Serial communication timing/buffering issues

Can anyone explain why this:

(arduino pde:)

int count = 0;

void setup()
{
  Serial.begin(115200);
}

void loop()
{
  Serial.print("fish ");
  Serial.println(count++);
  if (count > 20000)
    count = 0;
}

(C on PC:)

#include <stdio.h>
#include <string.h>

char buffer[200];

main(void)
{
      FILE *tty = fopen("/dev/ttyUSB2", "r");
      memset(buffer, 0, 200);
      while(1)
      {
            fgets(buffer, 200, tty);
            printf("%s", buffer);
            usleep(10000);
      }
      fclose(tty);
}

(output of program:)

fish 1
fish 2
fish 3
...
fish 1000ish
[mixed letters and numbers]
fish 4000ish

happens?

Thanks :).

maybe a buffer problem with the FTDI chip? Try it on Windows. Some people experienced problems with the drivers for Linux and Mac when burst serial communication is performed.

And why do you do this:

usleep(10000);

The sleep is to see what would happen if sampled at intervals rather than continuously to get a better idea of how the serial operations work.

Try changing "count > 20000" to "count > 200". Sounds like a buffer overrun issue in the driver.

With 'count > 200' it's OK for the first few iterations, then:

fish 182
fish 183
fish 184
fish 185
fish 186
fish 187
fish 188
sh 8
fish 9
fish 10
fish 11
fish 12
fish 13
fish 14

What happens if you make your buffer slightly larger than required?

Does it do the same at slower baud rates?

It seems to break above 9600 baud. Is it of any relevance that above that, the tx light is not on steady (it's on and off, the ratio depending on the baud)?

I've also tried setting the buffer in my program to 10, and that didn't seem to help.

I'm wondering if the usleep is the problem. Does it fail without it?

Try replacing usleep with nanosleep.

Still breaks with nanosleep :(. With C code:

#include <stdio.h>
#include <string.h>
#include <time.h>

char buffer[10];

main(void)
{
      FILE *tty = fopen("/dev/ttyUSB2", "r");
      struct timespec sleep_time;

      memset(buffer, 0, 10);
      sleep_time.tv_sec = 0;
      sleep_time.tv_nsec = 10000000;

      while(1)
      {
            fgets(buffer, 10, tty);
            printf("%s", buffer);
            nanosleep(&sleep_time, NULL);
      }
      fclose(tty);
}

I'm still getting funny output:

fish 37
fish 38
fish 39
fisish 54
fish 55
fish 56
fish 57
fish 58
fish 59
fish 60
fish 61
fish 62
fish 63
fish 64
fish 65
fish 66
fish 67
fish 68sh 135
fish 136
fish 137

I'm also curious about how exactly serial communication with the tty works. Is it sending to a buffer PC-side, which signals the MCU when it's full, which blocks until there's space again?

There is no "flow control" in the Serial library so the MCU doesn't block when the PC is busy. Characters are just lost.

But this is unlikely. At 19200 bps it takes 0.5ms to transmit 1 character, so in the 10ms you're waiting on the PC side only 20 characters could have come by.

What if the screen display is the problem -- wouldn't be the first time. Try using fprintf to write to a file rather than printf to write to the screen.

Still breaks with output to file with fprintf :-/

After I've waited 10 ms, are the characters it fetches those that are coming in at that moment? When the tx light goes off on the board during the program, what exactly is happening, if it isn't blocking?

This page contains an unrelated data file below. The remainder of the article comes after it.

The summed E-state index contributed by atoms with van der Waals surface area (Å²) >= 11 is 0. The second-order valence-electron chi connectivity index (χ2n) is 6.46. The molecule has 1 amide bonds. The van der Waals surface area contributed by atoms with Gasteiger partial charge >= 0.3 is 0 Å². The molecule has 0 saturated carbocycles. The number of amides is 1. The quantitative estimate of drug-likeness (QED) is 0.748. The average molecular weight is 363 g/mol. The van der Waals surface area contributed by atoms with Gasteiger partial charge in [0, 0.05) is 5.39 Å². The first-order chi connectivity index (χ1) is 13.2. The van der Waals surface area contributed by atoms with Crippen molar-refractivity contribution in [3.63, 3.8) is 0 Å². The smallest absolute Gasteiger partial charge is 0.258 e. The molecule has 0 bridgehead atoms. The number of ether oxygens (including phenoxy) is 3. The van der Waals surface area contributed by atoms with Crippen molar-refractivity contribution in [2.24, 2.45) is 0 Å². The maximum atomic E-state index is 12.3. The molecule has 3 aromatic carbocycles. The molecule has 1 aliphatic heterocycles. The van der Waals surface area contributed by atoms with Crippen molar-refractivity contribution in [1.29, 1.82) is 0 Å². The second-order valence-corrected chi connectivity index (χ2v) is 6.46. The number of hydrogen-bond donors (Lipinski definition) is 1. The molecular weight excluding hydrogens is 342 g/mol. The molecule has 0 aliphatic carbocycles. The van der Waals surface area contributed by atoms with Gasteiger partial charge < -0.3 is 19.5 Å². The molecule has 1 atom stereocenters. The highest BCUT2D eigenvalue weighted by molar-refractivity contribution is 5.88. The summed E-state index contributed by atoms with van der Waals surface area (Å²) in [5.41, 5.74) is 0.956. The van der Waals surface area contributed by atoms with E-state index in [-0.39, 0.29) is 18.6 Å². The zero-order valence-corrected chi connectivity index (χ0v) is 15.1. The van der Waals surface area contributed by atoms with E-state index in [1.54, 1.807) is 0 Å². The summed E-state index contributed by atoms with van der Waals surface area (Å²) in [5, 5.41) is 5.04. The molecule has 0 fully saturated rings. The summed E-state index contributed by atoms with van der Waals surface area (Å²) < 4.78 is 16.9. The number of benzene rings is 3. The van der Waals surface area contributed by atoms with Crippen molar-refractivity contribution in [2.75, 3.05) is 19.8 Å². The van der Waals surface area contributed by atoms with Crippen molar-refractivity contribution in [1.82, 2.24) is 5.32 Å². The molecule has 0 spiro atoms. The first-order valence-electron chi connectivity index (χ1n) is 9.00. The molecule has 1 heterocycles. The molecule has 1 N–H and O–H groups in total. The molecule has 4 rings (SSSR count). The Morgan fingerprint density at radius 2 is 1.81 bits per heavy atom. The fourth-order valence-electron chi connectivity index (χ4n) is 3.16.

I got curious enough to duplicate your problem on my system and, sure enough, it is a problem for me too.

Looks like XON/XOFF flow control does solve the problem. The following modification to your code has no more hiccups. I'm pretty surprised that the PC-side driver can't keep up with this data rate.

int count = 0;
int flowCount = 0;

void setup()
{
  Serial.begin(19200);
}

void loop()
{
  int c;

  if ((c=Serial.read()) == 0x13 /*XOFF*/) {
    flowCount++;
  } else if (c == 0x11 /*XON*/) {
    if (flowCount) flowCount--;
  }

  if (flowCount==0) {
    Serial.print("fish ");
    Serial.println(count++);
    if (count > 20000)
      count = 0;
  }
}

Duh...the problem is much simpler than that. Your 10ms sleep is artificially limiting the rate that you can receive data.

At 19200 bps, the Arduino can send 1920 characters per second. By printing "fish XXX\r\n" every 10ms you are "receiving" (and printing) 10 characters in 10ms, or 1000 characters per second. Thus you're not allowing yourself to output data at the rate that it's coming in. This is why it works at 9600 bps, that's only 960 characters per second coming in.

Hmm...that being the case, why aren't the numbers weird from the very beginning of the output? The way it works in my head at the moment is that Arduino sends some characters -> PC receives them, waits 10 ms, during which time Arduino sends more which are lost during the 10ms sleep, but this doesn't seem to correspond to what actually happens...

Also, a character being 1 byte long, why 960 characters at 9600bps, rather than 9600/8=1200? Am I correct in regarding baud as equivalent to bits/second?

Thanks for your help. :slight_smile:

They aren't weird from the beginning because the PC does have a buffer. Say you have a 4K buffer, you receive data at 2000 characters per second, but only print out at 1000 characters per second. That means after 1 second, you've received 2000 characters, printed out 1000, then stored the remaining 1000 in the buffer. After 2 seconds, there are 2000 in the buffer, etc. After 4 seconds, the buffer is full and you start losing data.

A character is 1 byte but the RS232 serial protocol also requires a start bit and a stop bit, so there are 10 bits transmitted for every 8 bits of "useful" data. The baud rate is truly bits per second, including the "overhead" start/stop bits, not "useful" bits per second.

Ah, that makes sense. Thanks for your explanation. :smiley: